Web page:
This music video features a rap song about some of the causes and effects of climate change with the goal of increasing awareness of climate change and how it will impact nature and humans. The website also includes links to short fact sheets with lyrics to the song that are annotated with the sources of the information in the lyrics.

In this activity learners investigate the link between ocean temperatures and hurricane intensity, analyze instrumental and historical data, and explore possible future changes.

In this activity, students reconstruct past climates using lake varves as a proxy to interpret long-term climate patterns and to understand annual sediment deposition and how it relates to weather and climate patterns.

This video is the second of a three-video series in the Sea Change project, which follows the work of Dr. Maureen Raymo, paleogeologist at Columbia University's Lamont-Doherty Earth Observatory, who travels with fellow researchers to Australia in search of evidence of sea level that was once higher than it is today.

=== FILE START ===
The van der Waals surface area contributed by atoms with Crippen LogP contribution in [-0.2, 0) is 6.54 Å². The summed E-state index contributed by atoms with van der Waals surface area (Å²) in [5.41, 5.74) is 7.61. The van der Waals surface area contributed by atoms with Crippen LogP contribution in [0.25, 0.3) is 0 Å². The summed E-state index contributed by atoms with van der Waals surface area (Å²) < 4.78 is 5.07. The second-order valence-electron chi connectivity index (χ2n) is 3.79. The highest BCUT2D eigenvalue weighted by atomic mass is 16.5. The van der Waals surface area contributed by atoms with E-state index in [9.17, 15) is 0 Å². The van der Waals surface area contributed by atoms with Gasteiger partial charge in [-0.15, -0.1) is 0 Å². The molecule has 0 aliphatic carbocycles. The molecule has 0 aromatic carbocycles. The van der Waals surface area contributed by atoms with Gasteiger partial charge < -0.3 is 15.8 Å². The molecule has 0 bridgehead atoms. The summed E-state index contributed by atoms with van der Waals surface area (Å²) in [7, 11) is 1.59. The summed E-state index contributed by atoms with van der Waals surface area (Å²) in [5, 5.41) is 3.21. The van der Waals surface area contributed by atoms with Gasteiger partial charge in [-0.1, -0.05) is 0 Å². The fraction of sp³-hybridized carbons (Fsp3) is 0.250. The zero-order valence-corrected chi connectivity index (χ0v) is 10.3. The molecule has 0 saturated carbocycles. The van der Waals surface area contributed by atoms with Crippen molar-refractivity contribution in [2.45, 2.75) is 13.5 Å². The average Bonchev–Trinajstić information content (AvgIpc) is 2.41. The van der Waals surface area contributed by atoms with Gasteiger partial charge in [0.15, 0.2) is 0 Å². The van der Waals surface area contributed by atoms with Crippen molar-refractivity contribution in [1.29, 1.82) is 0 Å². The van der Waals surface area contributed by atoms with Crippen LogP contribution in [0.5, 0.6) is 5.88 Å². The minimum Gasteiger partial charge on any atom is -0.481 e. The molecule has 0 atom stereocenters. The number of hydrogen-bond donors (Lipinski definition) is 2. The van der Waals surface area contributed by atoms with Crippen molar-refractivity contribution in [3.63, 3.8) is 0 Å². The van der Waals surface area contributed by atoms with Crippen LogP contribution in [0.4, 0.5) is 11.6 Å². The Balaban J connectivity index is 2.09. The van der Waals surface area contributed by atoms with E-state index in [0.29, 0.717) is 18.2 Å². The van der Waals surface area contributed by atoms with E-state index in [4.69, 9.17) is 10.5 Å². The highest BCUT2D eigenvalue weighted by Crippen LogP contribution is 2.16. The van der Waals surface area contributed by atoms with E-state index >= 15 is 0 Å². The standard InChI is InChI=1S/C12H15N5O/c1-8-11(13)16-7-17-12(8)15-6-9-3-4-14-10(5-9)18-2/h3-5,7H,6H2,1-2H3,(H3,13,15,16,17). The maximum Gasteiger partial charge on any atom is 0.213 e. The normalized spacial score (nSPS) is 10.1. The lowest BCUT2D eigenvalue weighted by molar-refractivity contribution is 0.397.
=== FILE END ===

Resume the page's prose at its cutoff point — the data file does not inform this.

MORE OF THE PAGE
This audio slideshow/video describes the Greenland ice sheet and the difficulties in getting scientific measurements at the interface between the ice and the ocean. It features the work of a researcher from Woods Hole Oceanographic Institute researcher. She gives a personal account of her work on the recent increase in melting of glaciers, the challenges of working in Greenland, and the reasons why so many climate scientists are looking there for answers to questions about climate change.

This visualization is a map showing the global Climate Demography Vulnerability Index (CDVI) - areas of human population with the highest vulnerability to the impacts of climate change.

This sequence of activities using real-world data to explain the importance of coral reefs and the relationship of coral reef health to the surrounding environment. Unit includes five activities.

This video follows biologist Gretchen Hofmann as she studies the effects of ocean acidification on sea urchin larvae.

This is an interactive graph that involves records of ice cover in two Wisconsin lakes - Lake Mendota and Lake Monona - from 1855-2010.

In this activity, students use Google Earth to explore global temperature changes during a recent 50 - 58 year period. They also explore, analyze, and interpret climate patterns of 13 different cities, and analyze differences between weather and climate patterns.

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